Vue 3D d’un cerveau humain entier prise par 7 Tesla IRM. Photo offerte gracieusement par B.L. Edlow et al, bioRxiv, 2019

Comment se préparer pour une IRM ?

Étant donné que l’IRM utilise un gros aimant, les appareils électroniques et les objets métalliques, tels que les lunettes et les bijoux, doivent être retirés. Aucune autre préparation n’est généralement requise pour l’analyse. Les patients doivent rester immobiles pour générer une image claire. Les patients n’ont pas besoin d’être sous sédation, sauf s’ils ont du mal à rester allongés pendant l’intervention. Les examens d’IRM obtenus à des fins de recherche n’utilisent pas l’anesthésie pour éviter des risques inutiles aux participants à la recherche.

Que se passe-t-il lors d’une IRM?

Le patient s’allonge sur une table qui se déplacera dans la chambre en forme de tunnel. Le patient est généralement réveillé et restera dans la chambre après plusieurs analyses (environ 30 à 60 minutes). Au fur et à mesure de la numérisation, il y a souvent des bruits mécaniques forts. Des bouchons d’oreilles sont donc fournis pour la protection. Certains patients peuvent souffrir de claustrophobie ou être dérangés par les bruits. En vous familiarisant davantage avec la procédure, en écoutant de la musique ou en fermant les yeux, vous pourrez soulager l’inconfort pendant le scan.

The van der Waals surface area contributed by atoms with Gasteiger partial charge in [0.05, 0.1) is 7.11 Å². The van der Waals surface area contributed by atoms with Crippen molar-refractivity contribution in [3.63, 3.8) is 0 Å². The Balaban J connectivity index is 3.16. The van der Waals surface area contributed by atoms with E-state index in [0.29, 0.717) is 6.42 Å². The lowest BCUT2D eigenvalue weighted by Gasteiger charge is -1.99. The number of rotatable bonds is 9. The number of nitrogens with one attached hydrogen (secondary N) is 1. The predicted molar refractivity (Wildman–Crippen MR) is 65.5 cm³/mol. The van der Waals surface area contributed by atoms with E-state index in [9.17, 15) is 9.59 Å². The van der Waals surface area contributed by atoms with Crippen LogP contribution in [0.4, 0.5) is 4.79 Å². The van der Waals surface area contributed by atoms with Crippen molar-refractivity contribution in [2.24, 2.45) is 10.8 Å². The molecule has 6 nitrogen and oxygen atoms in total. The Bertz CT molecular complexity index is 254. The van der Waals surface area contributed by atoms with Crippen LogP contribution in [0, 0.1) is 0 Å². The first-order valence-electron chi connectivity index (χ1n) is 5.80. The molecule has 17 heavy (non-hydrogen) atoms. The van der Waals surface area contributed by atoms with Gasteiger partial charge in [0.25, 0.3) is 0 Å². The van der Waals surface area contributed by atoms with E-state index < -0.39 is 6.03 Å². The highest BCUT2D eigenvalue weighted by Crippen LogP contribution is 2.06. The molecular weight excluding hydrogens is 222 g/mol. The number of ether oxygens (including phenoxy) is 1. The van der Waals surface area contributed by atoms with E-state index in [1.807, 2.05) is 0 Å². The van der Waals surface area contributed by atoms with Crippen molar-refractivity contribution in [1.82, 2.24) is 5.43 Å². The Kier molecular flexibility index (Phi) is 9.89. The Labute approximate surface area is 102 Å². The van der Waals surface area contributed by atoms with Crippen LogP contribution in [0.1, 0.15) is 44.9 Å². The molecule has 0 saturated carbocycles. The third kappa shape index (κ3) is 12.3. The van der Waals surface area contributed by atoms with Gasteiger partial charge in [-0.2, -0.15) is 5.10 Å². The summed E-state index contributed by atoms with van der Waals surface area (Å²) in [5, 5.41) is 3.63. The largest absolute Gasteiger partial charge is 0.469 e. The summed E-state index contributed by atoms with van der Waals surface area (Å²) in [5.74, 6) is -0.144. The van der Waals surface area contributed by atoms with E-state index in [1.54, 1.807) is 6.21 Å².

Que recherchent les médecins chez les patients atteints d’une Ataxie spinocérébelleuse (SCA) ?

Les examens IRM sont souvent utilisés pour imager le cerveau afin de détecter les signes d’ataxie spinocérébelleuse (SCA), en particulier dans une région du cerveau appelée cervelet. Le SCA est associé à la perte de cellules cérébrales et se traduit par une réduction du volume de tissu cérébral dans l’image IRM.

Si vous souhaitez en savoir plus sur l’imagerie par résonance magnétique (IRM), jetez un œil à ces ressources de l’IRM Québec et de l’Université Laval.

Plus de ressources sur l’IRM en anglais peuvent être trouvées aux National Institutes of Health et à la Mayo Clinic.

Écrit par Dr. Claudia Hung, Édité par Dr. Gülin Öz, Traduction française par: L’Association Alatax, Publication initiale: 15 novembre 2019.